The cases, painful but without a recorded death so far, have mostly occurred among men who have sex with other men, often anonymously, in public settings, and involving many partners. The effort to contain this infection has grown complicated, as experts try to explain safeguards against the disease and how it can affect anyone, while also reaching affected populations and avoiding stigmatizing them or their private lives.
Experts have said it is vital to quell the monkeypox outbreak before it spreads to other communities.
Worries about polio and the flu
In scanning global health horizons, public health officials also have worries about polio and the flu. A polio case in an unvaccinated man in New York raised health alarms, as has detection of the highly contagious, debilitating, and even deadly virus in wastewater samples. Officials are urging people who have not gotten polio shots before to do so now.
As for the flu, epidemiologists, clinicians, vaccine makers, and public health officials see potential problems in a spike in the disease in Australia and the rest of the winter-bound Southern Hemisphere. Those regions typically forecast what will happen in the North in the next few months as the weather cools. Flu cases, which plummeted during the pandemic, are storming back, notably among kids.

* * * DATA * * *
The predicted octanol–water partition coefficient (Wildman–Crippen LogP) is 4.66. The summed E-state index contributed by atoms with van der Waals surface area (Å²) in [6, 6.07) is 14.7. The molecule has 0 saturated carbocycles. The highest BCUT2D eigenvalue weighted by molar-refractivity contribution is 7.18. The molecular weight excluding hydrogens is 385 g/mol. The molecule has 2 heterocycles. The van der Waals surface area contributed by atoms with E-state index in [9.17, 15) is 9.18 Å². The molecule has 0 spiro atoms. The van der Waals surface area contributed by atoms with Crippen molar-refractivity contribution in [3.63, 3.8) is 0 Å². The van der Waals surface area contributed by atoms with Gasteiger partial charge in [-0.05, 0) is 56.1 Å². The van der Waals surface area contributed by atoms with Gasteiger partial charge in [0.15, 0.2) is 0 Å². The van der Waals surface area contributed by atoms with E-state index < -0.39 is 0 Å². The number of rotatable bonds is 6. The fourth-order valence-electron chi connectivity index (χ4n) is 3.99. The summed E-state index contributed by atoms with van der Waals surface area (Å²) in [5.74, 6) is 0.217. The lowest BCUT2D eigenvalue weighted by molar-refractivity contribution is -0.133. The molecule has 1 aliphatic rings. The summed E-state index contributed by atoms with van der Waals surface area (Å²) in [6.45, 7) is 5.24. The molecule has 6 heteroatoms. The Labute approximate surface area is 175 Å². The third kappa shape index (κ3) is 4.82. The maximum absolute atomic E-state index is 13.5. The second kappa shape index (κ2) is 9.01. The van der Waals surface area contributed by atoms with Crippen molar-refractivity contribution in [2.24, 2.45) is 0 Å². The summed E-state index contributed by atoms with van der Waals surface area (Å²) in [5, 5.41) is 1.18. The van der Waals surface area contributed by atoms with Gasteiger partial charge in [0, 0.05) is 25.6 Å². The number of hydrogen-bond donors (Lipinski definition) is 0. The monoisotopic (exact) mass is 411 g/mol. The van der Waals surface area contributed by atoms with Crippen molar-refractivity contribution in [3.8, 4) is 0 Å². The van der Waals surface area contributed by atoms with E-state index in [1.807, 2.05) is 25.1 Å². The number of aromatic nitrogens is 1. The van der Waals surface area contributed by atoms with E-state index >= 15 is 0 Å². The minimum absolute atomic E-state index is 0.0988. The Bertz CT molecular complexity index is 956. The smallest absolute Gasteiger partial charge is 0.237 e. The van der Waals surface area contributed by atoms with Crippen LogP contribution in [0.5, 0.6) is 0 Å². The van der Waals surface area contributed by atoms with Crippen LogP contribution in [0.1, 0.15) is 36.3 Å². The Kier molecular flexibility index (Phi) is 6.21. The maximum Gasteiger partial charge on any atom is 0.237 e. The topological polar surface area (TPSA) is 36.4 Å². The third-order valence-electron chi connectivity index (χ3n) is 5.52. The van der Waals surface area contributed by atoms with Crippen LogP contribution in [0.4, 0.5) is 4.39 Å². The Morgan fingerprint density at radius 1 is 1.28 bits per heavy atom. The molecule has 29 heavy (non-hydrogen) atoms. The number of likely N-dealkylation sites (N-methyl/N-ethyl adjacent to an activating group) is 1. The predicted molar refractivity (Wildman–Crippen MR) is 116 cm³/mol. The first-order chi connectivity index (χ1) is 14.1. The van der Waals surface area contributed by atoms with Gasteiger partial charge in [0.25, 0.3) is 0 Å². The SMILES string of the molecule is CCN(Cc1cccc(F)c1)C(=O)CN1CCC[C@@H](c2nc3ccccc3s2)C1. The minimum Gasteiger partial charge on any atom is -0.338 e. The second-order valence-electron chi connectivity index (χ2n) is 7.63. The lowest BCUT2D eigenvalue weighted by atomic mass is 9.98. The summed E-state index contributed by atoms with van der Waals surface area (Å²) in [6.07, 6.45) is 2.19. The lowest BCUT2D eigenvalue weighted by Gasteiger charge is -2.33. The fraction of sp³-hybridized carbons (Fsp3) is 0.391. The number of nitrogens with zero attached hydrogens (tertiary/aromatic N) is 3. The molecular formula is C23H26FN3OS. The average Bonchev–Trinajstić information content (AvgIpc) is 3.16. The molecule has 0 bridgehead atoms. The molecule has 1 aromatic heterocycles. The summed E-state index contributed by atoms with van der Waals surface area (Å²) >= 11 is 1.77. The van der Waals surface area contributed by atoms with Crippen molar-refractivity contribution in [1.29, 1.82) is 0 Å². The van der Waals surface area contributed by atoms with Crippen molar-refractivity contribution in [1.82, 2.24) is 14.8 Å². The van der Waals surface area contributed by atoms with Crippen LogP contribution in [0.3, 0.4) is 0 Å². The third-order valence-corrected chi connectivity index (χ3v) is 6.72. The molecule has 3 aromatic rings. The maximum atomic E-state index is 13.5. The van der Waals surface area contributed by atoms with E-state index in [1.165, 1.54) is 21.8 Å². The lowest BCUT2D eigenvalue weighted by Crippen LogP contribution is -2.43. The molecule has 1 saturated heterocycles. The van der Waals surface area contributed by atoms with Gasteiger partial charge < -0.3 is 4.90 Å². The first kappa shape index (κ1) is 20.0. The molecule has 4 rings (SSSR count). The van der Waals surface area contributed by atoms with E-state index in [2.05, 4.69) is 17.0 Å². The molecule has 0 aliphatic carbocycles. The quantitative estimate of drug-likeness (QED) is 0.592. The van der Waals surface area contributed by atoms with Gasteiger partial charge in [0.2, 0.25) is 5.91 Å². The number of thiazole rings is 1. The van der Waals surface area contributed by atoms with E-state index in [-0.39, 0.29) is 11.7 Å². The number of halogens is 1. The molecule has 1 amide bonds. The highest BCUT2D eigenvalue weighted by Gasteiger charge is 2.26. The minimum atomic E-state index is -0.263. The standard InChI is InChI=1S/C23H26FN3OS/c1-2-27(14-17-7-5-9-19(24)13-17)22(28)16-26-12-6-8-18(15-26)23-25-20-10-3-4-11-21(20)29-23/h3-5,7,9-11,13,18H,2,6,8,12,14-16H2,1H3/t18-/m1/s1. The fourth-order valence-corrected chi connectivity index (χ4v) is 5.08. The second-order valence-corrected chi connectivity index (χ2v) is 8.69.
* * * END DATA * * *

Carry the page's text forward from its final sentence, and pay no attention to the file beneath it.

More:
The flu’s resurgence Down Under will increase the pressure on health officials to formulate the annual shot for maximum protection, to get many more folks to get it, and at the same time, likely to consider another coronavirus vaccination, likely targeted at the Omicron variants.
We are not done with the pandemic — and the infection doesn’t care how casual we wish to be about the death and debilitation it can cause. Those with heightened vulnerability — those who are older, immunocompromised, overweight, and with underlying conditions, or individuals from hard-hit communities of color — still should stay careful, including by keeping on their masks. One-way masking has protective benefits. The savvy will want to build up not discard their supply of masks, nabbing test kits, too. Just in case.
Those who are sexually active and at risk from monkey pox should heed their own doctors’ advice and counsel from responsible, experts in their community about safer sex practices. As vaccines become more plentiful, they should discuss with their doctors, if they should get these shots.
The vaccines remain life changers and life savers. If you have not gotten your coronavirus shots, please do so, boosters and all, pronto. Those who had hang-ups about the existing, novel shots, notably with their innovative underlying technology, soon may have access to a late-arriving vaccine made in more traditional ways.
If you haven’t chatted with your doctor for a bit, you should — especially about whether your individual health would benefit from an additional dose of vaccine and when might be the time to get it. Parents should discuss with pediatricians potential shots for and boosters for the little kids’ older siblings. (Get the young folks caught up on their shots now if you can, too.) If you have been exposed or think you have gotten infected, please get tested — and quarantine or isolate to protect yourself and others as recommended. Get in touch with your doctor, urgently, if you test positive to see if you may benefit, too, from treatments now available for the coronavirus.